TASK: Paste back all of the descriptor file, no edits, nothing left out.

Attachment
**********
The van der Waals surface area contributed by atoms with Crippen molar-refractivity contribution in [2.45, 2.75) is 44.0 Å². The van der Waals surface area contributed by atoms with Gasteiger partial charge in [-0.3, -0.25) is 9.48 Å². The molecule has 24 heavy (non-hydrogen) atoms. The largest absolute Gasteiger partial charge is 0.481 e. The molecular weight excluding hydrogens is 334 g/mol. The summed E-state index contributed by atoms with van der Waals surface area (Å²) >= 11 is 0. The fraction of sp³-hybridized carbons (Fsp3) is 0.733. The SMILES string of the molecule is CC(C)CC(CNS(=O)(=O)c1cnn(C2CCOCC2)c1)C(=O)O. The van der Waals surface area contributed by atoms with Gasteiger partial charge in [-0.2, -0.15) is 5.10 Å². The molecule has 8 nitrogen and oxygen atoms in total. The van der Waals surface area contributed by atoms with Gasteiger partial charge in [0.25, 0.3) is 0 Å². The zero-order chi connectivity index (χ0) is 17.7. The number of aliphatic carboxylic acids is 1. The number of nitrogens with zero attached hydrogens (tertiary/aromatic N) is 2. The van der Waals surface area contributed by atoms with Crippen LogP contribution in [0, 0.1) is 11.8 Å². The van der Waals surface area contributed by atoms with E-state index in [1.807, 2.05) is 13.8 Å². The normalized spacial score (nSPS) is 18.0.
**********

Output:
The van der Waals surface area contributed by atoms with Crippen molar-refractivity contribution in [2.45, 2.75) is 44.0 Å². The van der Waals surface area contributed by atoms with Gasteiger partial charge in [-0.3, -0.25) is 9.48 Å². The molecule has 24 heavy (non-hydrogen) atoms. The largest absolute Gasteiger partial charge is 0.481 e. The molecular weight excluding hydrogens is 334 g/mol. The summed E-state index contributed by atoms with van der Waals surface area (Å²) >= 11 is 0. The fraction of sp³-hybridized carbons (Fsp3) is 0.733. The SMILES string of the molecule is CC(C)CC(CNS(=O)(=O)c1cnn(C2CCOCC2)c1)C(=O)O. The van der Waals surface area contributed by atoms with Gasteiger partial charge in [-0.2, -0.15) is 5.10 Å². The molecule has 8 nitrogen and oxygen atoms in total. The van der Waals surface area contributed by atoms with Gasteiger partial charge in [0.25, 0.3) is 0 Å². The zero-order chi connectivity index (χ0) is 17.7. The number of aliphatic carboxylic acids is 1. The number of nitrogens with zero attached hydrogens (tertiary/aromatic N) is 2. The van der Waals surface area contributed by atoms with Crippen LogP contribution in [0, 0.1) is 11.8 Å². The van der Waals surface area contributed by atoms with E-state index in [1.807, 2.05) is 13.8 Å². The normalized spacial score (nSPS) is 18.0.